Ercan Irmak, ney soloları
Çetin Akdeniz, bağlama virtüozü
1995. I arrived in the middle of Ankara in the middle of a hot August to teach at a private language school called Kent English. I had secured the job on the basis of a twenty minute phone call with the owner a few days before and an ESOL qualification I’d faked up on a borrowed laptop. I was a thousand miles from anywhere I considered familiar and many leagues out of my depth.
It took a while to settle in to the job. I didn’t know what I was doing. I didn’t know any of the teaching jargon, didn’t know the grammar – or at least how to talk about the grammar – had no idea what present perfect even meant, never mind how to navigate my students through its nuances. I don’t think I ate properly for about three months.
But people were helpful. The students were amazingly friendly, falling over themselves to make me feel welcome to their country. My fellow teachers were eager to impart their knowledge, share lesson ideas. If everyone thought I was a fake, as surely they must, they were polite enough – English enough – to keep it to themselves. My flatmate, Paul, was my opposite in that he was massively well-qualified and well-versed in English language teaching and its lore. He had a Masters in English literature from Lincoln College, Oxford, and a Cambridge Trinity ESOL qualification – the gold standard. Everything I learned that year about the language and literature I owe to our many chats long into the night, smoking cheap Marlboros or Yeni Harman, drinking endless cups of Rize Turist Çay – and to watching him work. He was a man who did everything to consummate excess, from smoking to lesson planning. And he knew how the present perfect worked.
My first class was a pre-intermediate level group of young adults, roughly my age, most of whom were university students – Ankara is full of universities. They had enough English that you could converse about hobbies and interests, studies, families etc, but not for long. Much of the point of these classes was to give students practice in using the English they already had. Kent had a strict ‘no Turkish’ policy to encourage everyone to speak English when they were on the premises, even to each other, and ran a popular programme of “extra” lessons, lectures really, free and open to all.
I became friendly with a few people in the class. Ozdenir was a prodigy – he went from knowing relatively little to speaking almost fluent English within about six months, due, it has to be noted, to his own phenomenal work ethic and extraordinary motivation, not to my teaching. He was a body-builder (a former runner-up in Junior Mr Turkey) and his ambition was to get a job at the Sheraton or one of the swanky expensive gyms in town, training rich Westerners. Then, obviously, make his fortune, meet a beautiful Western girl and travel to America. (Everyone wanted to go to America.) So I taught him the language of the gym, at his gym, while he trained me to lift weights.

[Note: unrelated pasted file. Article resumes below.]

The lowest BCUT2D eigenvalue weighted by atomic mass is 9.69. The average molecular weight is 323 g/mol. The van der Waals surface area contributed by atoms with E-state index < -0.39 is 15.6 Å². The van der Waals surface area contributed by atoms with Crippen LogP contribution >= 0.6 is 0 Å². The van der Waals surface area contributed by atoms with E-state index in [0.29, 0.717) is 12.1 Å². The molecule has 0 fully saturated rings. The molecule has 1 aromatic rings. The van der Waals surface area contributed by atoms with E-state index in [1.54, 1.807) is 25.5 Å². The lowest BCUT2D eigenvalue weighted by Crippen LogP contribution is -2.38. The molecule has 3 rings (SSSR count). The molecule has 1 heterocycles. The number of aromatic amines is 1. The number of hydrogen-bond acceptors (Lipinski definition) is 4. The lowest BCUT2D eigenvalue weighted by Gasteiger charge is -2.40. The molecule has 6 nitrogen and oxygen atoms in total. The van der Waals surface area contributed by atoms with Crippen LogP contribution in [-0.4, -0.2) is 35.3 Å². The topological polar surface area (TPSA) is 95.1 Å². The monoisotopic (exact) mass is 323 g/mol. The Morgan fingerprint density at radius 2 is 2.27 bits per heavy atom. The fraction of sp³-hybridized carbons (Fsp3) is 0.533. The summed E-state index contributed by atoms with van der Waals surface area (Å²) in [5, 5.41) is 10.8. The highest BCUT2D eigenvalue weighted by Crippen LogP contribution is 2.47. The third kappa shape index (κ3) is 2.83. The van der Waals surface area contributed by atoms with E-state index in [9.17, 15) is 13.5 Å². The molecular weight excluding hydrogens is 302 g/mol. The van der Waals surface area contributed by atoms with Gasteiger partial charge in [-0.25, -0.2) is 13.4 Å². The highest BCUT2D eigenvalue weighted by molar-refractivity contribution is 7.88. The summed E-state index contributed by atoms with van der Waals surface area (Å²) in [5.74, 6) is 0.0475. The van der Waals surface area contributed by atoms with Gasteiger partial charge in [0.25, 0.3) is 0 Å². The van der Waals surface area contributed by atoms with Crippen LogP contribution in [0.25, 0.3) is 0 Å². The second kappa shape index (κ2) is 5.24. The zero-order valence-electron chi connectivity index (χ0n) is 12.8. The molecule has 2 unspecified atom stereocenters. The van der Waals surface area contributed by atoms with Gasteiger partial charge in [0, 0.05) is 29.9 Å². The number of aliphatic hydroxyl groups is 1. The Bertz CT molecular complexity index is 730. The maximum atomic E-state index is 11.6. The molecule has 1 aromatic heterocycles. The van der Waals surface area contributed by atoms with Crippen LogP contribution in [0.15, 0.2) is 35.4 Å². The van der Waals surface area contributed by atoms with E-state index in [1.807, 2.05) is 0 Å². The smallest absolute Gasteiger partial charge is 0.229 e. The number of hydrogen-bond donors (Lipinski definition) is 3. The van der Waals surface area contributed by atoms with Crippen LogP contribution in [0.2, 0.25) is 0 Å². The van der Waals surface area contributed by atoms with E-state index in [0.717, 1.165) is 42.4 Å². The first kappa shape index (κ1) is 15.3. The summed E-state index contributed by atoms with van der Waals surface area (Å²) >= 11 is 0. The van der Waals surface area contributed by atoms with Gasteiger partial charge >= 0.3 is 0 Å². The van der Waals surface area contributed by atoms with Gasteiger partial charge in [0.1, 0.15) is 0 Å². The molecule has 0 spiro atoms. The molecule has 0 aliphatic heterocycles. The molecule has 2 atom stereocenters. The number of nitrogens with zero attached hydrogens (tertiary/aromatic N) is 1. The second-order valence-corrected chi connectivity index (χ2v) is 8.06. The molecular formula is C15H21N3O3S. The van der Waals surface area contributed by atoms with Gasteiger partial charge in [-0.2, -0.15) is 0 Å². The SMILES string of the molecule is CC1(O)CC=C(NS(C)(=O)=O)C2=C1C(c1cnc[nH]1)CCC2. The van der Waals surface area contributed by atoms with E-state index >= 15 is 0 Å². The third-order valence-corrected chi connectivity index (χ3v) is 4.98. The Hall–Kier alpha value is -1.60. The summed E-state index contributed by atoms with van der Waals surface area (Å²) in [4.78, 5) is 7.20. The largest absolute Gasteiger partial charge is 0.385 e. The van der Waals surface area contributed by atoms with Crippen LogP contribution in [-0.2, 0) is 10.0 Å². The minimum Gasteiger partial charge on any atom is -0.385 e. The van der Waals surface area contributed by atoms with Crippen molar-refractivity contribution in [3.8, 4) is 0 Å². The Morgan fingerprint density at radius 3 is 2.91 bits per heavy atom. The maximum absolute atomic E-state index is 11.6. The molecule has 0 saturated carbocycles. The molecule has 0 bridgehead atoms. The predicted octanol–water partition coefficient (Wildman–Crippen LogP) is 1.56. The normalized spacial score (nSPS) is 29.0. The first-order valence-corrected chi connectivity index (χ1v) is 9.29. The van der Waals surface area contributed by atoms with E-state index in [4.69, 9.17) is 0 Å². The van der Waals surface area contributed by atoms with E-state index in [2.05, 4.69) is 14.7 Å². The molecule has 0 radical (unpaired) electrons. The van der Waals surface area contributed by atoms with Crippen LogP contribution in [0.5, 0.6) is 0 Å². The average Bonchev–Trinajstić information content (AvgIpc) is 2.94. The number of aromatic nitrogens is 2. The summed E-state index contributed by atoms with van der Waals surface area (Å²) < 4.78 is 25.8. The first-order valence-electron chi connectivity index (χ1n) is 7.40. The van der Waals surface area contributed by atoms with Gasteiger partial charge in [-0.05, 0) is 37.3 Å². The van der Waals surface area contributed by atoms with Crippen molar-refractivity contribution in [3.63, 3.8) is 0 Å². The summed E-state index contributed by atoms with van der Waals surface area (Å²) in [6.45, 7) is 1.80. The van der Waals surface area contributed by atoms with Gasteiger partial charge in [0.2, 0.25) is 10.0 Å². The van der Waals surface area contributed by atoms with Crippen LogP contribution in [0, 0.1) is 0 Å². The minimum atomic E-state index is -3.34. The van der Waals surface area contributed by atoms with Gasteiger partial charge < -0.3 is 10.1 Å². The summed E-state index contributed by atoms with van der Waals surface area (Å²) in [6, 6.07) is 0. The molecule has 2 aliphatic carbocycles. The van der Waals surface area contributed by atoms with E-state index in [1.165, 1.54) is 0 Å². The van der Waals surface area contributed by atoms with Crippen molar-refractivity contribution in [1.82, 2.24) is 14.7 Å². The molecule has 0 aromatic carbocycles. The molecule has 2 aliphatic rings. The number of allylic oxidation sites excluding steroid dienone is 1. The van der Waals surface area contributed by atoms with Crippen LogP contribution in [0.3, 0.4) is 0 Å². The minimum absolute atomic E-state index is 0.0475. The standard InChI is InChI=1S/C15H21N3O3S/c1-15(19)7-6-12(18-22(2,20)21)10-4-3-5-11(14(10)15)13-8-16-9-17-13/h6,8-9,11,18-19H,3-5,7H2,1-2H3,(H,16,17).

Another friend, Bassam, was from Gaza and was studying at the Middle East Technical University. He was a link for me back to my time Israel, which I’d left only a short time before coming to Turkey and was still very fresh in my mind. I’d known a few Israeli Arabs like Bassam; I always found Palestinians to be generally very warm and welcoming, not unlike the Turks I was starting to get to know. Bassam lived in a spartan flat up the hill from the school with a bunch of other Palestinians. I visited a few times over the year, did a few private lessons with him over a shared breakfast with his flatmates – amazing to have za’atar once more, a complete rarity outside the Arab world, and which I had developed a serious taste for. I had a go at learning Arabic, and his flatmates tried to help, but ultimately I lacked Ozdenir’s motivation and determination and never really got anywhere.
To my shame, I don’t remember the name of the other guy. The third guy. The guy who’s the whole point of this story. The guy who introduced me to Turkish music. I think I’d even forgotten this guy’s name before the year was out. Let’s just call him Guy. He was red-haired, around my age. Quiet, serious, keen to learn. He was more enthusiastic than proficient at English and, lacking in vocabulary range, conversation was more limited than with Bassam or Ozdenir. It came out during one of our classroom sessions on hobbies and interests that he played saz, a kind of Turkish lute with a deep expressive zing to it. I in turn said I played saxophone, an unfortunate idiom in Turkey which means ‘I suck cock’. So when everyone had stopped sniggering long enough for me to express an interest in playing a Turkish musical instrument – a real one, not an idiomatic one – it became Guy’s mission to help me.
He suggested I take up the ney. I had never heard of a ney. It turns out the ney is a kind of Turkish flute with a deep expressive zing to it. It is used a lot in Sufi music, particularly in the ceremonies of the Dervishes, who were based in Konya, not far from Ankara. If I liked the sound of the ney and would like to learn, Guy offered to put me in touch with someone who could teach me. Which he did.